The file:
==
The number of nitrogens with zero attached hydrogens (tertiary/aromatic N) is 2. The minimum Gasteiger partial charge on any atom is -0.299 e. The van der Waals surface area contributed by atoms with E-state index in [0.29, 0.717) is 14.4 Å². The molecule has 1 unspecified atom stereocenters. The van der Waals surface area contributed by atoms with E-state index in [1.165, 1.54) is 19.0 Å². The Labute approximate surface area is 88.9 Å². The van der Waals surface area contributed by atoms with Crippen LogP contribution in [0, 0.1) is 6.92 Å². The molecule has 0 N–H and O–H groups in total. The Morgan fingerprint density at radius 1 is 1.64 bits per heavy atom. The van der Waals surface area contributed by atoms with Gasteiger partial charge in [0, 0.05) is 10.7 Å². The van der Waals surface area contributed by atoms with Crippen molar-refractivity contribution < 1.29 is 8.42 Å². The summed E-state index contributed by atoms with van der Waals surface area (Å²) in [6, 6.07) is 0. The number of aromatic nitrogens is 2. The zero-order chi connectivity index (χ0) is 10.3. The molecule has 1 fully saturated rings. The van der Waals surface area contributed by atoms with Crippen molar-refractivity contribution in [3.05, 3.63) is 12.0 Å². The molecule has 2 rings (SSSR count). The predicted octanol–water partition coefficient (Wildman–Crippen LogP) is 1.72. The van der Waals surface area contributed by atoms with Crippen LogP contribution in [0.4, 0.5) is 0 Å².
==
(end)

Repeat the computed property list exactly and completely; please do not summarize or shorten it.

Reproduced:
The number of nitrogens with zero attached hydrogens (tertiary/aromatic N) is 2. The minimum Gasteiger partial charge on any atom is -0.299 e. The van der Waals surface area contributed by atoms with E-state index in [0.29, 0.717) is 14.4 Å². The molecule has 1 unspecified atom stereocenters. The van der Waals surface area contributed by atoms with E-state index in [1.165, 1.54) is 19.0 Å². The Labute approximate surface area is 88.9 Å². The van der Waals surface area contributed by atoms with Crippen LogP contribution in [0, 0.1) is 6.92 Å². The molecule has 0 N–H and O–H groups in total. The Morgan fingerprint density at radius 1 is 1.64 bits per heavy atom. The van der Waals surface area contributed by atoms with Gasteiger partial charge in [0, 0.05) is 10.7 Å². The van der Waals surface area contributed by atoms with Crippen molar-refractivity contribution < 1.29 is 8.42 Å². The summed E-state index contributed by atoms with van der Waals surface area (Å²) in [6, 6.07) is 0. The number of aromatic nitrogens is 2. The zero-order chi connectivity index (χ0) is 10.3. The molecule has 1 fully saturated rings. The van der Waals surface area contributed by atoms with Crippen molar-refractivity contribution in [3.05, 3.63) is 12.0 Å². The molecule has 2 rings (SSSR count). The predicted octanol–water partition coefficient (Wildman–Crippen LogP) is 1.72. The van der Waals surface area contributed by atoms with Crippen LogP contribution in [0.4, 0.5) is 0 Å².